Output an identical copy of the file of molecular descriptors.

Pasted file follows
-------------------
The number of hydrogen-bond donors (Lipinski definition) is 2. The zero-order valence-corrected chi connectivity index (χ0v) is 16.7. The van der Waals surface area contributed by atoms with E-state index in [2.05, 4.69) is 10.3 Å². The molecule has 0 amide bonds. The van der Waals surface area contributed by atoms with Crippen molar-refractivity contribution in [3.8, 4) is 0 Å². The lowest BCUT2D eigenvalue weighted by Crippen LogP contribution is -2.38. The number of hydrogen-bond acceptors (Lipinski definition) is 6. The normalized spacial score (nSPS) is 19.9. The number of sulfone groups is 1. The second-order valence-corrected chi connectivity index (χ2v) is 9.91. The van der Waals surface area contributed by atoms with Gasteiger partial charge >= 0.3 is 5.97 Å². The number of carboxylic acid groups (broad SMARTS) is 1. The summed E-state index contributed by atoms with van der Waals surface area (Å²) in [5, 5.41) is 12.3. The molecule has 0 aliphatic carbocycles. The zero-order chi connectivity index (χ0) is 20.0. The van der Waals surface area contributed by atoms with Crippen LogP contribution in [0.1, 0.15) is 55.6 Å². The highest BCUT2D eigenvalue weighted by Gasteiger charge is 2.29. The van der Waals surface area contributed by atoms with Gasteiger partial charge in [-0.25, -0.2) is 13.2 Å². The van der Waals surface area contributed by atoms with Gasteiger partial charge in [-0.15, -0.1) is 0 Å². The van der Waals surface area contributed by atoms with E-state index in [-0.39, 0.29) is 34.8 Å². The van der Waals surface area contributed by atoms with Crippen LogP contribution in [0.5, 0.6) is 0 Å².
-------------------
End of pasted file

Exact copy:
The number of hydrogen-bond donors (Lipinski definition) is 2. The zero-order valence-corrected chi connectivity index (χ0v) is 16.7. The van der Waals surface area contributed by atoms with E-state index in [2.05, 4.69) is 10.3 Å². The molecule has 0 amide bonds. The van der Waals surface area contributed by atoms with Crippen molar-refractivity contribution in [3.8, 4) is 0 Å². The lowest BCUT2D eigenvalue weighted by Crippen LogP contribution is -2.38. The number of hydrogen-bond acceptors (Lipinski definition) is 6. The normalized spacial score (nSPS) is 19.9. The number of sulfone groups is 1. The second-order valence-corrected chi connectivity index (χ2v) is 9.91. The van der Waals surface area contributed by atoms with Gasteiger partial charge >= 0.3 is 5.97 Å². The number of carboxylic acid groups (broad SMARTS) is 1. The summed E-state index contributed by atoms with van der Waals surface area (Å²) in [5, 5.41) is 12.3. The molecule has 0 aliphatic carbocycles. The zero-order chi connectivity index (χ0) is 20.0. The van der Waals surface area contributed by atoms with Crippen LogP contribution in [0.1, 0.15) is 55.6 Å². The highest BCUT2D eigenvalue weighted by Gasteiger charge is 2.29. The van der Waals surface area contributed by atoms with Gasteiger partial charge in [-0.25, -0.2) is 13.2 Å². The van der Waals surface area contributed by atoms with Gasteiger partial charge in [-0.15, -0.1) is 0 Å². The van der Waals surface area contributed by atoms with E-state index in [-0.39, 0.29) is 34.8 Å². The van der Waals surface area contributed by atoms with Crippen LogP contribution in [0.5, 0.6) is 0 Å².